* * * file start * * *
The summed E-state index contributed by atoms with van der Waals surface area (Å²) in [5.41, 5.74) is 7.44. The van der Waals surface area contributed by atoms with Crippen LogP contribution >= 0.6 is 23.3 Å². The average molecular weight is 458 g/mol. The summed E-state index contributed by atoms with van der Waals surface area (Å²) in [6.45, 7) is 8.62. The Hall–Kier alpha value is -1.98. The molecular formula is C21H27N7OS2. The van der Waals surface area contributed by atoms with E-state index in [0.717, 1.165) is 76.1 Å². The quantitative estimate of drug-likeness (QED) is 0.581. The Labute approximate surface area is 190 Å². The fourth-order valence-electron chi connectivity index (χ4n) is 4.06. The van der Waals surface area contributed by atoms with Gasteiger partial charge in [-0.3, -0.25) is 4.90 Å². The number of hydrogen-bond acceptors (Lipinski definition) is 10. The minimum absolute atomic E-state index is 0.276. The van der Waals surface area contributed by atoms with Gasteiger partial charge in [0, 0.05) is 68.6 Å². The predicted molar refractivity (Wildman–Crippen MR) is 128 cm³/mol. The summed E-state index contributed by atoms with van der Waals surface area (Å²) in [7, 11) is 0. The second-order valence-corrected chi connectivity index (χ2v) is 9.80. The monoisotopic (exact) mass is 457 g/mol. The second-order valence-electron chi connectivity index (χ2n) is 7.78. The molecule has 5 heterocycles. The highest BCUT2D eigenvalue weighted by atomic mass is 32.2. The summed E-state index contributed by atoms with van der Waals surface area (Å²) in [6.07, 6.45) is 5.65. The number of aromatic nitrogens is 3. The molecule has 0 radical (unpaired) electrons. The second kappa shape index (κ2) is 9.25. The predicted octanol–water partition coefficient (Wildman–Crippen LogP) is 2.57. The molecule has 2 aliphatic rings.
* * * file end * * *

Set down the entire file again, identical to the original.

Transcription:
The summed E-state index contributed by atoms with van der Waals surface area (Å²) in [5.41, 5.74) is 7.44. The van der Waals surface area contributed by atoms with Crippen LogP contribution >= 0.6 is 23.3 Å². The average molecular weight is 458 g/mol. The summed E-state index contributed by atoms with van der Waals surface area (Å²) in [6.45, 7) is 8.62. The Hall–Kier alpha value is -1.98. The molecular formula is C21H27N7OS2. The van der Waals surface area contributed by atoms with E-state index in [0.717, 1.165) is 76.1 Å². The quantitative estimate of drug-likeness (QED) is 0.581. The Labute approximate surface area is 190 Å². The fourth-order valence-electron chi connectivity index (χ4n) is 4.06. The van der Waals surface area contributed by atoms with Gasteiger partial charge in [-0.3, -0.25) is 4.90 Å². The number of hydrogen-bond acceptors (Lipinski definition) is 10. The minimum absolute atomic E-state index is 0.276. The van der Waals surface area contributed by atoms with Gasteiger partial charge in [0, 0.05) is 68.6 Å². The predicted molar refractivity (Wildman–Crippen MR) is 128 cm³/mol. The summed E-state index contributed by atoms with van der Waals surface area (Å²) in [7, 11) is 0. The second-order valence-corrected chi connectivity index (χ2v) is 9.80. The monoisotopic (exact) mass is 457 g/mol. The second-order valence-electron chi connectivity index (χ2n) is 7.78. The molecule has 5 heterocycles. The highest BCUT2D eigenvalue weighted by atomic mass is 32.2. The summed E-state index contributed by atoms with van der Waals surface area (Å²) in [6.07, 6.45) is 5.65. The number of aromatic nitrogens is 3. The molecule has 0 radical (unpaired) electrons. The second kappa shape index (κ2) is 9.25. The predicted octanol–water partition coefficient (Wildman–Crippen LogP) is 2.57. The molecule has 2 aliphatic rings.